Even when using supposed “safe” voltages as a maximum input limit for overclocking via BIOS, it’s possible that the motherboard is feeding a significantly different voltage to the CPU. We’ve demonstrated this before, like when we talked about the Ultra Gaming’s Vdroop issues. The opposite side of Vdroop would be overvoltage, of course, and is also quite common. Inputting a value of 1.3V SOC, for instance, could yield a socket-side voltage measurement of ~1.4V. This difference is significant enough that you may exit territory of being “reasonably usable” and enter “will definitely degrade the IMC over time.”
But software measurements won’t help much, in this regard. HWINFO is good, AIDA also does well, but both are relying on the CPU sensors to deliver that information. The pin/pad resistances alone can cause that number to underreport in software, whereas measuring the back of the socket with a digital multimeter (DMM) could tell a very different story.
CPUs with integrated graphics always make memory interesting. Memory’s commoditization, ignoring recent price trends, has made it an item where you sort of pick what’s cheap and just buy it. With something like AMD’s Raven Ridge APUs, that memory choice could have a lot more impact than a budget gaming PC with a discrete GPU. We’ll be testing a handful of memory kits with the R5 2400G in today’s content, including single- versus dual-channel testing where all timings have been equalized. We’re also testing a few different motherboards with the same kit of memory, useful for determining how timings change between boards.
We’re splitting these benchmarks into two sections: First, we’ll show the impact of various memory kits on performance when tested on a Gigabyte Gaming K5 motherboard, and we’ll then move over to demonstrate how a few popular motherboards affect results when left to auto XMP timings. We are focusing on memory scalability performance today, with a baseline provided by the G4560 and R3 GT1030 tests we ran a week ago. We’ll get to APU overclocking in a future content piece. For single-channel testing, we’re benchmarking the best kit – the Trident Z CL14 3200MHz option – with one channel in operation.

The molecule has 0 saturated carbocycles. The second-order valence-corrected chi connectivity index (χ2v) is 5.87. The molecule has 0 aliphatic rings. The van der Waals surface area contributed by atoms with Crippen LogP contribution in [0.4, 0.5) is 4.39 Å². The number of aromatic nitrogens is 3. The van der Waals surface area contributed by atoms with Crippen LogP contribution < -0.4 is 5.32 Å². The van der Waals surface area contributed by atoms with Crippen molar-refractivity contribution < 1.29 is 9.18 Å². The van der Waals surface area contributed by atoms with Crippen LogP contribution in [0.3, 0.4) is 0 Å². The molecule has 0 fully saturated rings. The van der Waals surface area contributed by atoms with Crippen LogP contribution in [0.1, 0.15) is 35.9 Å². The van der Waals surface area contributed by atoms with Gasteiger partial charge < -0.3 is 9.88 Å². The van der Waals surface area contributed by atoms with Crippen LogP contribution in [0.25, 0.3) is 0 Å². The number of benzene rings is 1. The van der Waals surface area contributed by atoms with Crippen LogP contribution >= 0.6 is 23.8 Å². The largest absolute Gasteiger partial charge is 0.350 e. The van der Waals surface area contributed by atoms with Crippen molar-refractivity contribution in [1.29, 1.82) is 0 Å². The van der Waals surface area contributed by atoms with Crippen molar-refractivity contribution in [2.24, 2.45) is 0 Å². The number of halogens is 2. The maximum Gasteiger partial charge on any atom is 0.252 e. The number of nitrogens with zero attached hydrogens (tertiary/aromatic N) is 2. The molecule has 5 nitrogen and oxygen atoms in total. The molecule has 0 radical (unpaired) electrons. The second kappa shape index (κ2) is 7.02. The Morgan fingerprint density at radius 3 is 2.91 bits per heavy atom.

Keep in mind that this is not a straight frequency comparison, e.g. not a 2400MHz vs. 3200MHz comparison. That’s because we’re changing timings along with the kits; basically, we’re looking at the whole picture, not just frequency scalability. The idea is to see how XMP with stock motherboard timings (where relevant) can impact performance, not just straight frequency with controls, as that is likely how users would be installing their systems.
We’ll show some of the memory/motherboard auto settings toward the end of the content.
As part of our new and ongoing “Bench Theory” series, we are publishing a year’s worth of internal-only data that we’ve used to drive our 2018 GPU test methodology. We haven’t yet implemented the 2018 test suite, but will be soon. The goal of this series is to help viewers and readers understand what goes into test design, and we aim to underscore the level of accuracy that GN demands for its publication. Our first information dump focused on benchmark duration, addressing when it’s appropriate to use 30-second runs, 60-second runs, and more. As we stated in the first piece, we ask that any content creators leveraging this research in their own testing properly credit GamersNexus for its findings.